Don’t lose it, reuse it

Ben Wiper transforms unused animal by-products into new goods

Ben Wiper has a particular skill. It’s understated but incredibly valuable—something that he has developed over various jobs in his career. Ben can transform. Whether it’s being a General Manager or a Director of Finance or an IT consultant, Ben revels in the beauty of change. It’s this unique perspective that gave him the ability to see opportunity in something we all try to ignore: waste.

Ben Wiper packaging tallow, with his hands, in a small metal container

An untapped market

While Canadian agriculture and food businesses aim to reduce waste as much as possible, it is sometimes a difficult task. For example, animal waste — such as bones and tallow (fat rendered from animals) — is often considered an unusable animal by-product, and it’s difficult to dispose of it safely.

Ben found this to be true when he partnered with a fish processing company in Newfoundland and Labrador. Recycling the waste was an option, but Ben felt more could be done.

So what’s better than simply recycling waste? Upcycling it! “There was a lot unused material there,” Ben recalls of his days with the fish processing company. “I wanted to find a way to reuse it as marketable products.”

Having worn many hats over his career, Ben was no stranger to learning and adapting. With this new-found passion to change the way we see waste, he decided it was time to strike out on his own. He made the huge decision to leave the fish processing company and add two new hats to his repertoire: founder and CEO.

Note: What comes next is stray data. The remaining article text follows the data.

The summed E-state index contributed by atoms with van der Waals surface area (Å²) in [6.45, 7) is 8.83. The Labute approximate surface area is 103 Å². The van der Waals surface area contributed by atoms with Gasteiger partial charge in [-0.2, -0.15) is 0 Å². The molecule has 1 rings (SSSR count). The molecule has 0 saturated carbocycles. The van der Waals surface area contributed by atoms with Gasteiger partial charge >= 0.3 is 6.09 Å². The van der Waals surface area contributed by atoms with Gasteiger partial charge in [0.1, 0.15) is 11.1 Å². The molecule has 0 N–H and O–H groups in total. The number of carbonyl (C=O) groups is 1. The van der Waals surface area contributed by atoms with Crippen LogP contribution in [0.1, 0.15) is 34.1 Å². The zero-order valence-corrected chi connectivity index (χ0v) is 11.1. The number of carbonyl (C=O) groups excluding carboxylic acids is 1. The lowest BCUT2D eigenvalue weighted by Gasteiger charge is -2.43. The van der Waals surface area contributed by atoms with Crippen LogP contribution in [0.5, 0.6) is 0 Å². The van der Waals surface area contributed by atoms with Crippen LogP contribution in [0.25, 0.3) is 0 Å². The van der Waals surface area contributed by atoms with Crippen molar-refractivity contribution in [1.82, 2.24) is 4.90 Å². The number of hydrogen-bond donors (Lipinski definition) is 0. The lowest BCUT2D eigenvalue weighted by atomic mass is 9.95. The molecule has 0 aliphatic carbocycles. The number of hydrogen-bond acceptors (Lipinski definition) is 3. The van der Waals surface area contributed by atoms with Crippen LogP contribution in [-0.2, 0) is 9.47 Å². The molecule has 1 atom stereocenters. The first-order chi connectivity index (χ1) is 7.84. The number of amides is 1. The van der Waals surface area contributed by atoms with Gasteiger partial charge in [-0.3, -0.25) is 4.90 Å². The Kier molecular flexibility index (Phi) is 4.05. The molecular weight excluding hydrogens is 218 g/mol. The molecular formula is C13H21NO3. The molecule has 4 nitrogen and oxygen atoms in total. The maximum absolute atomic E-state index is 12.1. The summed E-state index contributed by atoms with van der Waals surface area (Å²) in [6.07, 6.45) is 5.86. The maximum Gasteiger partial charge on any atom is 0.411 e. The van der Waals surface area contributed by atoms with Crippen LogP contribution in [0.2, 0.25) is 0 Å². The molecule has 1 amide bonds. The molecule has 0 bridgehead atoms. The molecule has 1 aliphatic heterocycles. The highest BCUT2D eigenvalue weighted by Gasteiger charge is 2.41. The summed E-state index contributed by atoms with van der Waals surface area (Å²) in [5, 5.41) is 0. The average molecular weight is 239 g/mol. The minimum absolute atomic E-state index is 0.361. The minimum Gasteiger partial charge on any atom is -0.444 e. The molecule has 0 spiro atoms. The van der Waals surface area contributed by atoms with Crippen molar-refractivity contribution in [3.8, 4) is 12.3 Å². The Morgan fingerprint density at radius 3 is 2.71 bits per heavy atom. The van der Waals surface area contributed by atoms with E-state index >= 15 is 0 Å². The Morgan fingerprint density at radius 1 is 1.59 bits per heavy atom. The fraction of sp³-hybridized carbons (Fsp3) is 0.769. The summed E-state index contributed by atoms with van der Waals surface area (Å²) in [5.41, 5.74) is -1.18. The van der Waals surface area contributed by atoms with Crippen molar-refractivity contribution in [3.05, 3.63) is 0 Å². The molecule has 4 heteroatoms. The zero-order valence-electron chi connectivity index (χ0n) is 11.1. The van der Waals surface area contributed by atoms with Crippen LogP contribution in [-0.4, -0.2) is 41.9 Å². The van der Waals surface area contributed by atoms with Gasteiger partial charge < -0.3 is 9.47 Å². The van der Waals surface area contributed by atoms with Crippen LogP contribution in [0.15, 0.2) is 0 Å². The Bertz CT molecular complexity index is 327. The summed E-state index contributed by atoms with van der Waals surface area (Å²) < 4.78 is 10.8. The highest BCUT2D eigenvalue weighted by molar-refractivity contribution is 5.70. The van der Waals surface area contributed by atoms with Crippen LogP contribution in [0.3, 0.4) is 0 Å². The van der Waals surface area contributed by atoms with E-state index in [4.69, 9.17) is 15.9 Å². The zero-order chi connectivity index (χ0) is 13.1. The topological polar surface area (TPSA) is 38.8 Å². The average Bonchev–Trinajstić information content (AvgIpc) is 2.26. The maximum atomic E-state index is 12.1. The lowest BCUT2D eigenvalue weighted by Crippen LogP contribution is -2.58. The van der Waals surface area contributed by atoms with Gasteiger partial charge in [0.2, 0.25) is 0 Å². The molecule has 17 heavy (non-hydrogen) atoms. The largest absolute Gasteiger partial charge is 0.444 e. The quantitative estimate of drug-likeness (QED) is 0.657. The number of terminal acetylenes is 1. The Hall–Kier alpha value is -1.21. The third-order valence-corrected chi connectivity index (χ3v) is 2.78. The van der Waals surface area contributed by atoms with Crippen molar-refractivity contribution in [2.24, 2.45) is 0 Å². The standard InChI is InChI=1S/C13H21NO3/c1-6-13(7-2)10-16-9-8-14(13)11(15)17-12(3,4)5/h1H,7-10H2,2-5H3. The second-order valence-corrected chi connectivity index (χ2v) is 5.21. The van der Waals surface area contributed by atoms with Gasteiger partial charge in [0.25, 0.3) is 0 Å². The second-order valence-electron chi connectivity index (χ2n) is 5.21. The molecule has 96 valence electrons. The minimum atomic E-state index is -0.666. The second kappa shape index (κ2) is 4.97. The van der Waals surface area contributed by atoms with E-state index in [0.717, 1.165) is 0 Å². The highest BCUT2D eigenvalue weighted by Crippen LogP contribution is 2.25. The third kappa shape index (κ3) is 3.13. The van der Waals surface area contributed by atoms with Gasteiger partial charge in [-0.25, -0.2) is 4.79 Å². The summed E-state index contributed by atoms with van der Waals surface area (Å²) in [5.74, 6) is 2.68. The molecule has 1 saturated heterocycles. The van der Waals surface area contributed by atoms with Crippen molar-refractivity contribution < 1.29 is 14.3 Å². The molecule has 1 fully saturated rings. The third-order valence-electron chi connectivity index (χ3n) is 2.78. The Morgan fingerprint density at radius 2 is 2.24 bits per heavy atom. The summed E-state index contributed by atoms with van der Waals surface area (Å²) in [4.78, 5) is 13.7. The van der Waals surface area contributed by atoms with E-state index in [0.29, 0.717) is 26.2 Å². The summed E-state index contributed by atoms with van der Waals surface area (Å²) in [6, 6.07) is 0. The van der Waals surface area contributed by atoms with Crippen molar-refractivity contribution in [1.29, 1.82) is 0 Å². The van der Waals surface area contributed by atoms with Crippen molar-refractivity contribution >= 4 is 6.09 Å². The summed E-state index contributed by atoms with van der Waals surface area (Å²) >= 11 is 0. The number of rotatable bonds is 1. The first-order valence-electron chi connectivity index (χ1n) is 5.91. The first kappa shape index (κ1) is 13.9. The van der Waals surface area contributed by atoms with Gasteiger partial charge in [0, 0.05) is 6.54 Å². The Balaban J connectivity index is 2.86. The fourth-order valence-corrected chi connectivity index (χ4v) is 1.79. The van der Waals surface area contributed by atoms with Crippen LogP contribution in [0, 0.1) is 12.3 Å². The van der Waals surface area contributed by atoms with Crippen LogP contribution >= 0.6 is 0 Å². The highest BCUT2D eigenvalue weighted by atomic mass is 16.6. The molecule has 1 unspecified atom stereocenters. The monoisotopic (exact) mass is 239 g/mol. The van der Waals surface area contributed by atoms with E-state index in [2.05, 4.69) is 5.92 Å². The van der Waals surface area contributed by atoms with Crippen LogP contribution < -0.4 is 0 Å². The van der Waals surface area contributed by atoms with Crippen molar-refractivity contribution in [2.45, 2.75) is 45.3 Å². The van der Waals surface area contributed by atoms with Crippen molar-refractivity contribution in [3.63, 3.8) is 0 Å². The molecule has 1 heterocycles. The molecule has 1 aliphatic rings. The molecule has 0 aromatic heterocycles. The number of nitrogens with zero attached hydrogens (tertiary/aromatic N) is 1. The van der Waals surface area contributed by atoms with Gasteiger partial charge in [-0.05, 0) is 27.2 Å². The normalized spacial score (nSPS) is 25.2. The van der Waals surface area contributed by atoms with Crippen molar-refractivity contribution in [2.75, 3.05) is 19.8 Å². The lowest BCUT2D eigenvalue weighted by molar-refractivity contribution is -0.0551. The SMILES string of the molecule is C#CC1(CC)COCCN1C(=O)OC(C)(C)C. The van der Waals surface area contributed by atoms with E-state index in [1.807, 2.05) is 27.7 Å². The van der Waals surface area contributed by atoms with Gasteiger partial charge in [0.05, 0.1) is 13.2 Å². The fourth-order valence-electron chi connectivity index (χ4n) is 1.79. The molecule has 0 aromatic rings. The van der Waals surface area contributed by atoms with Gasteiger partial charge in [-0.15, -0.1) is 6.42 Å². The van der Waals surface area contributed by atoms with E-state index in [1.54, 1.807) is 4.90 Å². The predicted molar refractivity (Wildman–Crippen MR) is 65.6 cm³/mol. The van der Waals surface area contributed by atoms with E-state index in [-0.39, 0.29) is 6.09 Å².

Waste not, want not

Ben Wiper tending to plants in a greenhouse

Starting with fish and quickly moving on to livestock and forestry, Ben founded 3F Waste Recovery in 2017. Together with his team, Ben identifies and pioneers innovative ways to upcycle waste from the animal and fish by-products created by farming and fishing. They use by-products in an efficient and inspired way, such as extracting lanoline wax from unusable sheep wool to use in personal care products and using the spent wool for batting insulation. Other by-products are also upcycled, such as tallow to make soap or manure to make compost.

And they’re not stopping there! Ben plans to increasingly focus on fertilizers in the future by enhancing soil additives with bone meal (finely crushed animal bones): “It’s like optimizing soil in real time,” Ben says. “We’re learning the best ways to regulate the health of plants. It’s going to change everything.”

Sometimes it’s hard to see leftover gunk as anything but off-putting, and it’s easy to stop caring once trash is in the bin. But Ben and his team see the value in waste and are working to give new life to what’s typically seen as unusable. This shift in mentality is essential for our environment, and it’s thanks to innovative thinkers and processors like Ben that our planet has a greener future.

Ben Wiper and a team member load a container into a truck
Ben Wiper and a team member talk beside dehydrating machines and look at the result on a tray
Ben Wiper and a team member stand near a body of water and look towards the camera
A question mark made out of greens.

What is upcycling?

In the ultimate transformation, upcycling turns unwanted or seemingly unusable waste into newer, sometimes even better quality products.

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